Conflict can be defined as a serious disagreement, argument or tension. A clash between individuals who perceive a threat to their needs, interests or concerns. A clash of interest. An extended struggle, battle, fight or to disagree with someone over opposite opinions.

Causes of Conflicts

Causes of conflicts between students include disagreement between individuals or groups regarding ideas, interests, principles or values, limited resources, communication problems, rivalry between groups, a youth who is impolite to others (such as competing with fellow young people or insulting opinions of others), rude, mean, teasing, jealousy, physical aggression and bullying.

Conflict Management Styles

Conflict is a natural part of life and it can be resolved peacefully. Develop awareness of your own unique responses to conflict. The five conflict styles are avoiding – (avoiding or withdrawing from a conflict), accommodating – (giving in), competing – (standing your ground), compromising – ( both parties look for common ground when two sides give up some demands meet somewhere in the middle) and collaborating.

Using inappropriate conflict styles can create more problems. It is not healthy to suppress emotions or feelings like anger, frustration and leaving conflicts unresolved. Collaborating is a combination of being assertive and cooperative. Those working together with others to identify a solution that satisfies everyone’s concerns.

5 Ways to Resolve Conflicts on Your Own

1. Calm down. Control your emotions and behaviour. Cool off when angry or upset. Focus on the problem not the personalities. This will enable you appraise the situation objectively and deal with it constructively.

Communicate your feelings without threatening, frightening or placing blame. Be respectful. Respect differences.

Identify and name your emotions in order to regulate them and not escalate the conflict. Rather than acting instinctively on your emotions act in a constructive way. Name your emotions, angry, enraged, frustrated, sad, hopeless, empty, shocked, depressed, ashamed, worried, confused, guilty, lonely, jealous, nervous.

2. Listen carefully. Listen well to understand the perspectives and needs of the other person. Really listening to the other person and try to see the problem from their perspective.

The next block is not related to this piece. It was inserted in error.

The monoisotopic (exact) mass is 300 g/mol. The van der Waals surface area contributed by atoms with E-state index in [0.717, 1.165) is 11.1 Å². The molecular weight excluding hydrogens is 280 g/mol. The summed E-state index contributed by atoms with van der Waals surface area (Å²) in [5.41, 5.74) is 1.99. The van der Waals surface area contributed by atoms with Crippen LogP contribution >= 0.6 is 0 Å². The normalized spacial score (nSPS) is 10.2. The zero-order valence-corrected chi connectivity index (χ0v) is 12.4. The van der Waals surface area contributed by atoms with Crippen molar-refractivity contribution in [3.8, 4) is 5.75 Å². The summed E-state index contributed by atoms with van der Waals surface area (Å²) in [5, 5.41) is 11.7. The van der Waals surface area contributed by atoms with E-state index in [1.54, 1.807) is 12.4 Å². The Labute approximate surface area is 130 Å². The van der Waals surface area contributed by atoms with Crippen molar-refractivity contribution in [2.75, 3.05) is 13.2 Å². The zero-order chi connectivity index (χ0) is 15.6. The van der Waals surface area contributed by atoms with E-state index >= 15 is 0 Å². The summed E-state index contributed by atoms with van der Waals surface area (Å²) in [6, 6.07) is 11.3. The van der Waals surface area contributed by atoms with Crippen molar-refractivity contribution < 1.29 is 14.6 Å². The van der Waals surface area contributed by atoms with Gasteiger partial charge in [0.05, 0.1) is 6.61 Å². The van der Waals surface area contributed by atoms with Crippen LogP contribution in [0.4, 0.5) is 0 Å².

Listen without interrupting. Listen and respond to the other person in a way that improves mutual understanding. Demonstrate concern, paraphrase to show understanding. Use non verbal cues which show understanding such as eye contact, leaning forward, nodding, brief verbal affirmations like “l see” “l know” “sure” “Thank you” or “l understand”.

3. Talk about it. Address the real issue. Focus on the issues. Ask what is the real source of the problem and deal with it directly. Understand the underlying needs, drives the behaviour that worries or challenges the other person. In many cases, challenging behaviour is the symptom of unmet needs. Something hidden but shapes our responses or reactions.

Use “I” statements rather than “you” statements

Using effective needs statements will empower and energize others see a situation and behaviour in new imaginative ways. Use “I” statements to let others know what you need. ‘I feel hurt when..’ instead of ‘you caused me to’..

Bringing your children

4. Brainstorm solutions. Search for options together to solve the problem. Choose a solution acceptable to all involved.

5. Take responsibility for your role in the conflict. Learn from it. Think of what you could have done differently and how you will handle the situation in future. Affirm, forgive or thank others.

Peer/Student Mediation

Peer/student mediators mediate between others. Student mediators work with their peers to resolve the disputes they cannot resolve themselves.

Conflict Resolution Activities

The activities to make conflict resolution learning fun. Role play, games, creative writing and stories.

 

 

Positive Behaviour Support to Youth in Detention Centers

Mediation & Conflict Resolution Masters (LLM) | University of Strathclyde

Conflict management skills by those who come in contact with young offenders and charged with managing the behaviour of youth in juvenile detention centers will help inmates learn alternatives to violent and self defeating behaviour.

Helping juvenile detention officers instill problem solving and socio-emotional skills to youth and improve their mental health. Delinquency and violence are symptoms of the inability to handle confrontation constructively.

Changing the institutional handling of conflict from a punitive focus to one that uses problem solving methods to supplement existing disciplinary policies and procedures.